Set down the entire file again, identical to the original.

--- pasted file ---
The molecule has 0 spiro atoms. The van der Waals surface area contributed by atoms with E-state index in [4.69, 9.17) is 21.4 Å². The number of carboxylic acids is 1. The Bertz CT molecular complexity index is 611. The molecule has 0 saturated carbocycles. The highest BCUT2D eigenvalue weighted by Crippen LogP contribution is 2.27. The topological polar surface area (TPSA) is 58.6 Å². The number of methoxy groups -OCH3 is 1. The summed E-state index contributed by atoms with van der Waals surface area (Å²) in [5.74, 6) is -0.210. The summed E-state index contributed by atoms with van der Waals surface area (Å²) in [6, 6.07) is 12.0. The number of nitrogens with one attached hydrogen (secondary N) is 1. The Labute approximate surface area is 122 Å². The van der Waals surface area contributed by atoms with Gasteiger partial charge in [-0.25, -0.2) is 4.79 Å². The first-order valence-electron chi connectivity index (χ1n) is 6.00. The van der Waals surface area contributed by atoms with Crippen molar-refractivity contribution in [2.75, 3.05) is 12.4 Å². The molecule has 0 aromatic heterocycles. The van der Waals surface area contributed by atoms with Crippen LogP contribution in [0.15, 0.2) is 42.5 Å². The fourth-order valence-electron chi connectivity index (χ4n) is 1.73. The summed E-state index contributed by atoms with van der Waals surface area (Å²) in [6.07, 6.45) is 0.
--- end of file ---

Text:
The molecule has 0 spiro atoms. The van der Waals surface area contributed by atoms with E-state index in [4.69, 9.17) is 21.4 Å². The number of carboxylic acids is 1. The Bertz CT molecular complexity index is 611. The molecule has 0 saturated carbocycles. The highest BCUT2D eigenvalue weighted by Crippen LogP contribution is 2.27. The topological polar surface area (TPSA) is 58.6 Å². The number of methoxy groups -OCH3 is 1. The summed E-state index contributed by atoms with van der Waals surface area (Å²) in [5.74, 6) is -0.210. The summed E-state index contributed by atoms with van der Waals surface area (Å²) in [6, 6.07) is 12.0. The number of nitrogens with one attached hydrogen (secondary N) is 1. The Labute approximate surface area is 122 Å². The van der Waals surface area contributed by atoms with Gasteiger partial charge in [-0.25, -0.2) is 4.79 Å². The first-order valence-electron chi connectivity index (χ1n) is 6.00. The van der Waals surface area contributed by atoms with Crippen molar-refractivity contribution in [2.75, 3.05) is 12.4 Å². The molecule has 0 aromatic heterocycles. The van der Waals surface area contributed by atoms with Crippen LogP contribution in [0.15, 0.2) is 42.5 Å². The fourth-order valence-electron chi connectivity index (χ4n) is 1.73. The summed E-state index contributed by atoms with van der Waals surface area (Å²) in [6.07, 6.45) is 0.